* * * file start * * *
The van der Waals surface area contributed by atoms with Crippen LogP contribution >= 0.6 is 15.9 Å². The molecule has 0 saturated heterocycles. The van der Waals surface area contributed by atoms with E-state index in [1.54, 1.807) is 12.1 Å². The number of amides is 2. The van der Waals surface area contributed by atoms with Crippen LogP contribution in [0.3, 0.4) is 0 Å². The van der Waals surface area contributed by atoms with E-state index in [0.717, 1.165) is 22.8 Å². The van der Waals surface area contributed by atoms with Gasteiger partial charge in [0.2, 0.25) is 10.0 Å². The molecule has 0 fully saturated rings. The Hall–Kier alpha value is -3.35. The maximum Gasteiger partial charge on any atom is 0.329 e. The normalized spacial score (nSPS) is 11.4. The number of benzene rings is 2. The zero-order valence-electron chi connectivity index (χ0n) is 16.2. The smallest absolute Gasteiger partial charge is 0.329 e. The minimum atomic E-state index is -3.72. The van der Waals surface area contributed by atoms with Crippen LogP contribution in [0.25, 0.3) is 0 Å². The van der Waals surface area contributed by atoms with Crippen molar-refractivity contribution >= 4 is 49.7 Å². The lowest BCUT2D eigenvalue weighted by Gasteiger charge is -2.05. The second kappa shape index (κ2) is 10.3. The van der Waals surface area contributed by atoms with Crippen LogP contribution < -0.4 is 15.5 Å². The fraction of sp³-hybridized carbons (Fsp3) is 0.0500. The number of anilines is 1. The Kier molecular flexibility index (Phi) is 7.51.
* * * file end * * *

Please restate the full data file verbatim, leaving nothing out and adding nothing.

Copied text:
The van der Waals surface area contributed by atoms with Crippen LogP contribution >= 0.6 is 15.9 Å². The molecule has 0 saturated heterocycles. The van der Waals surface area contributed by atoms with E-state index in [1.54, 1.807) is 12.1 Å². The number of amides is 2. The van der Waals surface area contributed by atoms with Crippen LogP contribution in [0.3, 0.4) is 0 Å². The van der Waals surface area contributed by atoms with E-state index in [0.717, 1.165) is 22.8 Å². The van der Waals surface area contributed by atoms with Gasteiger partial charge in [0.2, 0.25) is 10.0 Å². The molecule has 0 fully saturated rings. The Hall–Kier alpha value is -3.35. The maximum Gasteiger partial charge on any atom is 0.329 e. The normalized spacial score (nSPS) is 11.4. The number of benzene rings is 2. The zero-order valence-electron chi connectivity index (χ0n) is 16.2. The smallest absolute Gasteiger partial charge is 0.329 e. The minimum atomic E-state index is -3.72. The van der Waals surface area contributed by atoms with Crippen LogP contribution in [0.25, 0.3) is 0 Å². The van der Waals surface area contributed by atoms with Crippen molar-refractivity contribution >= 4 is 49.7 Å². The lowest BCUT2D eigenvalue weighted by Gasteiger charge is -2.05. The second kappa shape index (κ2) is 10.3. The van der Waals surface area contributed by atoms with Crippen LogP contribution < -0.4 is 15.5 Å². The fraction of sp³-hybridized carbons (Fsp3) is 0.0500. The number of anilines is 1. The Kier molecular flexibility index (Phi) is 7.51.